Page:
Past experiences offer many lessons that (intense) growth is not (sufficient to) reinforce the economy (nor is) creating a strong manufacturing industry
Jakarta (ANTARA) - Deindustrialization should serve as a reminder that several aspects need to be addressed for the manufacturing industry sector to grow and develop in order to drive the national economy, Industry Minister Agus Gumiwang Kartasasmita stated.

"Past experiences offer many lessons that (intense) growth is not (sufficient to) reinforce the economy (nor is) creating a strong manufacturing industry," Kartasasmita remarked here on Tuesday.

The minister made the statement on the occasion of the 76th Independence Day Reflection on Building Independent, Forward, Just, and Inclusive Domestic Industry.

Kartasasmita noted that self-reliant should be borne in mind, especially in developing the manufacturing industry.

Growth of the economy and manufacturing industry in the past oftentimes distracted people from realizing that the state's manufacturing industry still relied heavily on imported resources.

This is apparent from the Indonesian import structure that is still dominated by imported materials, supporting materials, and capital since 1981.

Industrial development and increase in exports will not yield optimal results if imports also increase.

"On a certain scale, the increase in imports of capital, raw materials, and supporting materials would also make the manufacturing industry vulnerable," he cautioned.

In the event of imported goods becoming more expensive or the supply becoming stagnant or also ceasing due to an issue, then the manufacturing industry will be affected. He cited the COVID-19 pandemic situation as a current example.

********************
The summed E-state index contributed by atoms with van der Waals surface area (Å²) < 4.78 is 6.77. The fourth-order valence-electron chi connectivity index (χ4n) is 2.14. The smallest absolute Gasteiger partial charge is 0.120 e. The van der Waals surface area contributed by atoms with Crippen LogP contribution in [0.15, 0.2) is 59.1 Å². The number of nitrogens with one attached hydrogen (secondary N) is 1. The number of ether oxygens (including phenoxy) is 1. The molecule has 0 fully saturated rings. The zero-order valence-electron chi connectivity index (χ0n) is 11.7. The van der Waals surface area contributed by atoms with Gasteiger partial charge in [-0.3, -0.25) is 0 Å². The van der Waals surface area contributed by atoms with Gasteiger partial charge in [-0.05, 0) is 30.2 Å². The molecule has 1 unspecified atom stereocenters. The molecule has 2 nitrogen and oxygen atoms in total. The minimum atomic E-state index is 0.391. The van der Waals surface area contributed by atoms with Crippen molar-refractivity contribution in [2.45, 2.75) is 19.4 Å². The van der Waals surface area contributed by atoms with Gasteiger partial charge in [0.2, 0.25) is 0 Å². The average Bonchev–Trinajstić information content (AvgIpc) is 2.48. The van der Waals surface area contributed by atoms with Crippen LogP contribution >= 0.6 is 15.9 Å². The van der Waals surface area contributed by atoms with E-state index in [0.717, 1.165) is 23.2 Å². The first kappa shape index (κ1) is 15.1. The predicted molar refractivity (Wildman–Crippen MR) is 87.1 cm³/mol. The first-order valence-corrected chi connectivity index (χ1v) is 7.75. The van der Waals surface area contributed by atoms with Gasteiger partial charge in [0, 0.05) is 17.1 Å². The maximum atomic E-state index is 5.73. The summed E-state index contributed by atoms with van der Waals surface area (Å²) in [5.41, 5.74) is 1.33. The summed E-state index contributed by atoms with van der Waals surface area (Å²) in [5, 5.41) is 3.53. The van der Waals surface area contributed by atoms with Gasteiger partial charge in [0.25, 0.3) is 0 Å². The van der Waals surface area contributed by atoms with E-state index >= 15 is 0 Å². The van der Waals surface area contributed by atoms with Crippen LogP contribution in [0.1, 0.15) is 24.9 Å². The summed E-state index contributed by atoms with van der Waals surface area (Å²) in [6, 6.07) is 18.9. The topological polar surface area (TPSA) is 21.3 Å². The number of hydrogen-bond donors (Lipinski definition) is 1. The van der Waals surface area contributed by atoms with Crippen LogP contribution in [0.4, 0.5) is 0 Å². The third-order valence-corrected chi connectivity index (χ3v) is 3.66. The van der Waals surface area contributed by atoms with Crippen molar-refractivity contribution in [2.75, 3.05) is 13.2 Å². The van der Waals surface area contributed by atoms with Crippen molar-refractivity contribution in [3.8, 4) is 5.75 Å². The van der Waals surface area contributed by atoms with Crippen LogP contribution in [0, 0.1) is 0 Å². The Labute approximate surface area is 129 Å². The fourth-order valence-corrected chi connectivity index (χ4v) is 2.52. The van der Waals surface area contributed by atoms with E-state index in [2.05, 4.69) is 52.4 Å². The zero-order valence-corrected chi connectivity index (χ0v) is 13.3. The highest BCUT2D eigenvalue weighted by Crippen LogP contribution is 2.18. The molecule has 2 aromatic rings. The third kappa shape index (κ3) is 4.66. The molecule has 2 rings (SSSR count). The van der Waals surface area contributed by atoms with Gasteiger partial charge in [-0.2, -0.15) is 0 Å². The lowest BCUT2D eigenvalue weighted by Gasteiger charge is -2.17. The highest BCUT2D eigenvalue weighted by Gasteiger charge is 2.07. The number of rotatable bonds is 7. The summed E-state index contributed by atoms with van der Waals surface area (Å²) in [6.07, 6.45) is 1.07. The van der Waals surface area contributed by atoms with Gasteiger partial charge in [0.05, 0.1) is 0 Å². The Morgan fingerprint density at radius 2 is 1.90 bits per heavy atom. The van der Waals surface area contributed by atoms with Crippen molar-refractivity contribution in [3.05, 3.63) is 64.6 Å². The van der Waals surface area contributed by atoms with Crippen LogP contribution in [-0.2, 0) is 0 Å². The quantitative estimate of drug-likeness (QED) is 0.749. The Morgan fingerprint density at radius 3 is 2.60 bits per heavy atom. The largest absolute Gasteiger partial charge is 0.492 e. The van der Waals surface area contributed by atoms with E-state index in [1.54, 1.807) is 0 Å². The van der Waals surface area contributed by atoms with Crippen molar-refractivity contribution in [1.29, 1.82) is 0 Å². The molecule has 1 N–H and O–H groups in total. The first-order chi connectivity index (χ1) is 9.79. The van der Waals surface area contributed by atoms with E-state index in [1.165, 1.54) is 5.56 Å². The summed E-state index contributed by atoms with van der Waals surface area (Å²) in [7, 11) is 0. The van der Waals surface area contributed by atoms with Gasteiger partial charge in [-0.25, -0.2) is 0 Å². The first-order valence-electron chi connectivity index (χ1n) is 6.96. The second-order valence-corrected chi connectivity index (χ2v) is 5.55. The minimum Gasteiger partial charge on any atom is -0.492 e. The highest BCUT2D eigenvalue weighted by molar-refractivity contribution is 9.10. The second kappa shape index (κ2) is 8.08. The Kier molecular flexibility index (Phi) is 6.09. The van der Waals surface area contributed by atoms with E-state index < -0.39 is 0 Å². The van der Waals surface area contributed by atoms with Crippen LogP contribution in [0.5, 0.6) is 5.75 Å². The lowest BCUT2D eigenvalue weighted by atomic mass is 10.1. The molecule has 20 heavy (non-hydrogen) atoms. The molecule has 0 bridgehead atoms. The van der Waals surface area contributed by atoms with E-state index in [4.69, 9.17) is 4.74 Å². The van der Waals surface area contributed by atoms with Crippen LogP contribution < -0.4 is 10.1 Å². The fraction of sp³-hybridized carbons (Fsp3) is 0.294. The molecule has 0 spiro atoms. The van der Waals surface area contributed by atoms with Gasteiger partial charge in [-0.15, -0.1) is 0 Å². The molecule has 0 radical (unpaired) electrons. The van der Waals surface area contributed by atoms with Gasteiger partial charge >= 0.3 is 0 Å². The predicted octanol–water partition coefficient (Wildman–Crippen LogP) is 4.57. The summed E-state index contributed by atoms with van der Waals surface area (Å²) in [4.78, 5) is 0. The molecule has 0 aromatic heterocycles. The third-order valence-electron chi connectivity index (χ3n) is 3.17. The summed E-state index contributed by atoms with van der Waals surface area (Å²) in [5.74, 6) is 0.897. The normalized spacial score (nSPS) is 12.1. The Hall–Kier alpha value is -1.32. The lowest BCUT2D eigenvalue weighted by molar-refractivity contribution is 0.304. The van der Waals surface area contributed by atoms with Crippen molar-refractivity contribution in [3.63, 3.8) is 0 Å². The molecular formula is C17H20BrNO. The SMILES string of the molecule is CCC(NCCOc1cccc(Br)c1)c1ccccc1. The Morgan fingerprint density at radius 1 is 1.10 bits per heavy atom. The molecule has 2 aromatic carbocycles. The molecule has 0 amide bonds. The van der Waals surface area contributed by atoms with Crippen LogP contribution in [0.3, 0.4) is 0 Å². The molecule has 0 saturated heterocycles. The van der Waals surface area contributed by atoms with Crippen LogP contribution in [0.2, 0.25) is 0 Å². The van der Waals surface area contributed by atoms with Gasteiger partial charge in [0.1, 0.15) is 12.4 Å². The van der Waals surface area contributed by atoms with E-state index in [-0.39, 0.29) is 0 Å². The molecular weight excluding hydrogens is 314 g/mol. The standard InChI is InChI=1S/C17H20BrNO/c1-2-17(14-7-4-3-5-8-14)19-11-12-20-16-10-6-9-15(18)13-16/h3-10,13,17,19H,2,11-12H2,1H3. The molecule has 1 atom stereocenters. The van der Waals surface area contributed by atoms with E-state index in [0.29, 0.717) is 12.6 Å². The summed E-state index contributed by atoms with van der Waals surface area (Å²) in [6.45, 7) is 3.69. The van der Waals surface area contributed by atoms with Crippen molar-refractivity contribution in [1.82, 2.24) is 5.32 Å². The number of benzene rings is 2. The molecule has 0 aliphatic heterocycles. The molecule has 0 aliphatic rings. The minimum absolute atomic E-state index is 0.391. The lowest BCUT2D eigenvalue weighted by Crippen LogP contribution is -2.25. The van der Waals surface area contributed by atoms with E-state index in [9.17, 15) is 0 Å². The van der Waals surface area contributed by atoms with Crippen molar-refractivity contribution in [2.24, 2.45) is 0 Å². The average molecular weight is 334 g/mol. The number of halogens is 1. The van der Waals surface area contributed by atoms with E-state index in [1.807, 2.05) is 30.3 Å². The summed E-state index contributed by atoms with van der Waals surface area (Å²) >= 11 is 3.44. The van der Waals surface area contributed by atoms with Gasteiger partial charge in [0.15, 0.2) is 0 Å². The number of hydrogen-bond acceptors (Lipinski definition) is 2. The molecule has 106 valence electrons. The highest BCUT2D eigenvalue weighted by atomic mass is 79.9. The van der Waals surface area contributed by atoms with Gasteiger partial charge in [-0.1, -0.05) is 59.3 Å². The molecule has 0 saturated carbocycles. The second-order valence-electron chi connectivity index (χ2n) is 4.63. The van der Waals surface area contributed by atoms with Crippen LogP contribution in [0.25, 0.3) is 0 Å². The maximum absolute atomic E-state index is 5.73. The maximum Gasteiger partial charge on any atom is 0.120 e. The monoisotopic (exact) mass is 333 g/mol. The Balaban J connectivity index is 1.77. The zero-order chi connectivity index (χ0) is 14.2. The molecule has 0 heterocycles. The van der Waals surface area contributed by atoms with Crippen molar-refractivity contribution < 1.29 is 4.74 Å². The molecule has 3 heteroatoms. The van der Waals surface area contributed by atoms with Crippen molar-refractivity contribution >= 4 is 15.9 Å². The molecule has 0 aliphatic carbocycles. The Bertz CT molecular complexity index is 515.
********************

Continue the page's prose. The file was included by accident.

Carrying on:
Kartasasmita noted that the COVID-19 pandemic had opened the public's eyes to aspects, such as the gaps in supply chain in the manufacturing industry in Indonesia.

The pharmacy sector is another example. Dependence on imported raw material, including COVID-19 therapy medications, combined with the public’s tendency of panic buying had led to the prices of medications skyrocketing.

"We have to compete in the imports of raw materials for drugs and finished drugs with several countries that need them," he noted.

With its biodiversity and human resources, Indonesia should be able to develop a strong industry in the pharmaceutical and medical device sector.

"We are capable of it. We have developed and produced several modern medicines native to Indonesia (OMAI) that have been used in several countries in Europe," he revealed.

Kartasasmita also highlighted that Indonesia was able to manufacture domestic ventilators and oxygen generators and concentrators. The prototype already existed and was currently awaiting the results of clinical trials, so it could be mass-produced.

"If these medical devices can be produced, then the medical device industry and our health sector will become more self-reliant," he remarked.

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Translator: Sella Panduarsa G, Mecca Yumna
Editor: Sri Haryati
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